Much has happened in the wilderness as we come into this reading. We have skipped over Aaron’s death in chapter 20; and Moses has descended Mount Hor with Aaron’s son Eleazar. The first part of this reading is about the bronze serpent in chapter 21, on the heels of their first victory against the Canaanites (brought on by the attack by the king of Arad). The people have been grumbling about the “miserable food” and God has begun dealing with them in a dramatic way – with fiery serpents. At God’s instruction, Moses makes the bronze serpent, which saves the lives of those who look upon it. Verse 5 suggests that their grumbling was more than just a little bit disrespectful. After the close brush with self-destruction in the golden calf fiasco, it is almost surprising to see that any of them would dare to behave in that way. But, as we will see in the second part of this reading, it gets worse.
So why make such note of the bronze serpent passage – just about 6 verses? Great question, actually. First, it begs some questions – what actually saved the people? Was it just the fact that they looked at the bronze serpent? Did they have to believe that it would save them? Could that belief alone have saved them – without actually doing the act of looking at it? Jesus refers to this event in John 3:14, where he tells Nicodemus (and us) how to achieve salvation. This reference by and about our savior is “sandwiched” between Jesus telling Nicodemus he must be born again, and the baptisms and lessons in obedience to Christ in the verses all the way to the end of John 3. Do yourself a favor and read this entire chapter of John (36 verses) after reading Numbers 21:4-9. Jesus’ references to being lifted up has other meaning here, as it does in John 8:28 and John 12:32.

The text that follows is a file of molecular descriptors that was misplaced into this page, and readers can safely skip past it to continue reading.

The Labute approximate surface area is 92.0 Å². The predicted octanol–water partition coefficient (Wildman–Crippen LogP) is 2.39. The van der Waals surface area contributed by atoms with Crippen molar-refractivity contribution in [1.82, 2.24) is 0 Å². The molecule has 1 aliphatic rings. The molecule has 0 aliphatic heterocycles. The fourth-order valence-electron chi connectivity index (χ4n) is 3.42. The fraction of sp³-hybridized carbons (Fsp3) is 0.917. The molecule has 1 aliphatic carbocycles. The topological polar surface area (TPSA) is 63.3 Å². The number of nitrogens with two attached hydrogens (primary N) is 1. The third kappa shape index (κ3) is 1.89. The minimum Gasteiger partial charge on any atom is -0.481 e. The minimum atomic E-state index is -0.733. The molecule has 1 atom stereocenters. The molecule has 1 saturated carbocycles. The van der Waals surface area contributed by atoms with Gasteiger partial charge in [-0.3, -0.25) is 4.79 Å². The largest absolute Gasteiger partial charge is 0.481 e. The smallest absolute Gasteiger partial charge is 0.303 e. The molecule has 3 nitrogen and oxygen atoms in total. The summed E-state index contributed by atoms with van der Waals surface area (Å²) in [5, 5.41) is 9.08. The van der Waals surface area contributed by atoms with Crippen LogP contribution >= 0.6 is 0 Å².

In chapter 25, Shittim is the last encampment before the people cross the Jordan, and apostasy again rears its ugly head in a horrible affront to God. Some scholars think this may be Tell el-Hammam (about 16 kilometers east of Jericho). The sins are numerous and include the worship of Baal with the Moabites. we do not find out for sure until chapter 31, but it is Balaam who leads them to this. We are not reading his story from the last few chapters in this schedule, but he is referred to again in 2 Peter 2:15 and Jude 1:11. Eleazar’s son, Phineas gains favor with the Lord and keeps the ensuing plague from getting any worse (verses 7-9). But this sin at Peor will not keep the Lord from sending His people to conquer the Canaanites. It is not for their righteousness, as Moses will remind them – but for the evil of the Canaanites themselves.
image © V. Gilbert & Arlisle F. Beers
Please note: I did not design the reading plan that I am following in my blog. All of my comments in this blog, however, are solely my responsibility. When reading ANY commentary, you should ALWAYS refer first to the scripture, which is God’s unchanging and unfailing word. Reading schedules, as well as a link to the site where you can get the reading plan that I’m currently following for yourself can be found on the “Bible Reading Schedules” page of my website at http://graceofourlord.com. For questions and help, please see the “FAQ” and “Summaries” pages there.